Manis' entree into healthcare IT came after his enrollment in Naval Postgraduate School in Monterey, Calif.
"The program they selected me for was computer science and information systems management," he says. "I was a captain at the time, and was assigned to the Pentagon, where I ran the computer systems of the Bureau of Naval Medicine."
In 1994, Manis decided to transition to civilian healthcare, working in IT at Sterling Healthcare in Coral Gables, Fla., Advocate Healthcare in Oak Brook, Ill., and now Sutter Health, where he's been for more than seven years.
Comparing his time in the service to his time in health IT, "It's amazing, at least from my perspective, how similar they are," says Manis.
"A lot of people think of the military in terms of combat operations," he explains. "But really it's more about mission. We did far more on the side of humanitarian relief, and working to take care of people. We worked to accomplish certain missions very much like we do in healthcare."
Much of what he learned in the military has "been a real value to me in my career," says Manis. And much of it is intangible personal skills – "motivation and perseverance, self-discipline and self-confidence, courage and commitment – that are nonetheless essential for success in the challenging environment that is healthcare in the 21st century.
"One of the things I think are most valued in the veterans we bring on (at Sutter Health) is that they're used to very complex environments," he says. "There's a lot going on. There are multiple priorities."
Many people get "overwhelmed or distracted" when there are competing imperatives on the way toward a goal, says Manis. "The military teaches you to thrive in a very fluid environment. To focus on what's important. And to take care of those priorities most immediate – with an eye a little bit downfield to make sure you're prepared for those additional priorities as they come at you."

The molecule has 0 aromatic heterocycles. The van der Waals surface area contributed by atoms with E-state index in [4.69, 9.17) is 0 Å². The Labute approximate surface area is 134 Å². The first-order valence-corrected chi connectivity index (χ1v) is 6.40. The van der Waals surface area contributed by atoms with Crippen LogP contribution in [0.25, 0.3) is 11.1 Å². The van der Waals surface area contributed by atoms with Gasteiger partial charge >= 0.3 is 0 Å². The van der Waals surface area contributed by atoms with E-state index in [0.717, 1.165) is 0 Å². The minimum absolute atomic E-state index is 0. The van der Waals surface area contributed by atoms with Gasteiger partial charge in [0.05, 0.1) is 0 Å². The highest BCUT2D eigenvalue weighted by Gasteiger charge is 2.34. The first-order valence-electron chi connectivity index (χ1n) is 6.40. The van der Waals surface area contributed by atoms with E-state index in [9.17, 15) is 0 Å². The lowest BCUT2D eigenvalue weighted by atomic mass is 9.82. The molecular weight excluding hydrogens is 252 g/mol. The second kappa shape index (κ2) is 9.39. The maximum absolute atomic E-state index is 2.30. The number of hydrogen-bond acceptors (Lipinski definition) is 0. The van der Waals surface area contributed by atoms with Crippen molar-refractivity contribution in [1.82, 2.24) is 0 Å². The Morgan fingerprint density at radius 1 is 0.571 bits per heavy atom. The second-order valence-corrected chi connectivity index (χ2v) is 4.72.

Moreover, "they teach you the value of an individual effort as well as being part of a team," he says. "Perhaps more than anything, they taught me about leadership and taking care of your people. That means not only the patients we serve, but all of the folks – the physicians, the clinicians, the people here in the information services department."
At Sutter Health, "we have a preferential hire for our military veterans," says Manis. "And that's not just here within IS because I lead it. I'm proud to say that Sutter Health actually has a strategic hiring focus for military veterans. We actively recruit them and do everything we can to ensure their success in the civilian world."
They bring a broad array of skills and experience to the table, he says. "We have everything from people who were in the health services within the military – EMTs, nursing assistants, nurses, physicians, ancillary services. We have representatives from every military branch. On the technical side, we have folks who both served and supported healthcare systems – radiology system managers, pharmacy techs, those sorts of things."